Development of the Morgan Island rhesus monkey colony

P R Health Sci J. 1989 Apr;8(1):159-69.


During the summer of 1979, the rhesus monkey breeding colony of the La Parguera facility of the Caribbean Primate Research Center was shipped to Morgan Island, South Carolina. During six shipments in 1979, and three more in 1980, over 1400 animals were translocated. Mortality from shipping, primarily in infants, was approximately 0.65%. Although the monkeys were not shipped in intact social groups, they restablished their groups shortly after subunits were released onto Morgan Island (MI). Since 1979 the colony has grown almost four-fold and now numbers almost 4000 animals. There has always been a strong female bias in the colony and today females comprise 75% of the total population. That portion of the colony comprising the aged animals, especially females, has grown steadily and today is 13% of the total. Except for the first year, when the colony was translocated during its mating season, reproduction at MI has been good, with a pooled average pregnancy rate of almost 80% and live birth rate of 71%. Juvenile females have also reproduced well, averaging 76% pregnancy and 70% live birth rates. This experience demonstrates that with proper planning and execution, a large, free-ranging colony can be moved long distances with minimal stress, trauma, mortality or disruption of social structure and reproduction.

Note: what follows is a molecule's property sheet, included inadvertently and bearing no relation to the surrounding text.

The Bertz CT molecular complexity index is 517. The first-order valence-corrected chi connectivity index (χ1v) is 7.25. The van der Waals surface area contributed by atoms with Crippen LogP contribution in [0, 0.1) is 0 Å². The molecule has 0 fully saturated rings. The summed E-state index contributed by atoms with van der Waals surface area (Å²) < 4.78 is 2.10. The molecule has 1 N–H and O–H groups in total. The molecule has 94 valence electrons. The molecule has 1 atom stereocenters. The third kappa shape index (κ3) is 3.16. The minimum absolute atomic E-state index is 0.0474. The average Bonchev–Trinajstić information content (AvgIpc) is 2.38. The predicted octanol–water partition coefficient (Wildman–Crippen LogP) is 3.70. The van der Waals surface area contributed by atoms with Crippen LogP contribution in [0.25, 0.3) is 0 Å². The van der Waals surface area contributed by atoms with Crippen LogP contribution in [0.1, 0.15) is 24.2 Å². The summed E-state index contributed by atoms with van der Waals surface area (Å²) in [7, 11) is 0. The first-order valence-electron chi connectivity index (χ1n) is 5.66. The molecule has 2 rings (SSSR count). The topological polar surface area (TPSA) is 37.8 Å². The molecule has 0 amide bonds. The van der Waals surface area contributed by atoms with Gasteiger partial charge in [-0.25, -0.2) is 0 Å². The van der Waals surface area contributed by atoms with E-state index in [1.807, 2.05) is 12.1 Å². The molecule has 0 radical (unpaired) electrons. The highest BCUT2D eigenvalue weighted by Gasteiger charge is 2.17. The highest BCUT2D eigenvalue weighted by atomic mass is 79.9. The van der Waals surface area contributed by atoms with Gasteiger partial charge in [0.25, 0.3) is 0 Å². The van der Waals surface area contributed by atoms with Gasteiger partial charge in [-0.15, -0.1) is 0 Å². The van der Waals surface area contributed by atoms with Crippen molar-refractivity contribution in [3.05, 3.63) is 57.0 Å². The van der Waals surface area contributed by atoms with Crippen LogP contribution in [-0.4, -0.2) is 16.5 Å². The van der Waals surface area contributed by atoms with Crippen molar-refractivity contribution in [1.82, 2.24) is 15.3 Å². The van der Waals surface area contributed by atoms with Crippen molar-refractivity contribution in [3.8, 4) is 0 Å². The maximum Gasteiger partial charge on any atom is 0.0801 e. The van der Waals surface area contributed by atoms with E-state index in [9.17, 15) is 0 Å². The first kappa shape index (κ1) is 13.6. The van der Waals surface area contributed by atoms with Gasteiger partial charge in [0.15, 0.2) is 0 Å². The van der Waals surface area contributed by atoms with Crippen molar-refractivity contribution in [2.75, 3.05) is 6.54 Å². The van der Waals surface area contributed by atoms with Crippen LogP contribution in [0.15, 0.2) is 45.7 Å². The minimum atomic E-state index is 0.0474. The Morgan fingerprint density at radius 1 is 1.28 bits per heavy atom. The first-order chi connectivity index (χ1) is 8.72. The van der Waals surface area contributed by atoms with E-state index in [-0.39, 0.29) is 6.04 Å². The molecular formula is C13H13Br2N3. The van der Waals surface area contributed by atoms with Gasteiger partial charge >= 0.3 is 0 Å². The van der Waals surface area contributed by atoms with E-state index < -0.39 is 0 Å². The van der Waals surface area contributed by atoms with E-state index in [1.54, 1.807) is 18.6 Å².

Publication types

  • Research Support, U.S. Gov't, Non-P.H.S.

MeSH terms

  • Academies and Institutes
  • Animals
  • Breeding*
  • Female
  • Macaca mulatta*
  • Macaca*
  • Male
  • Population Dynamics
  • Pregnancy
  • Puerto Rico
  • Seasons
  • Sexual Behavior, Animal
  • Social Environment*
  • South Carolina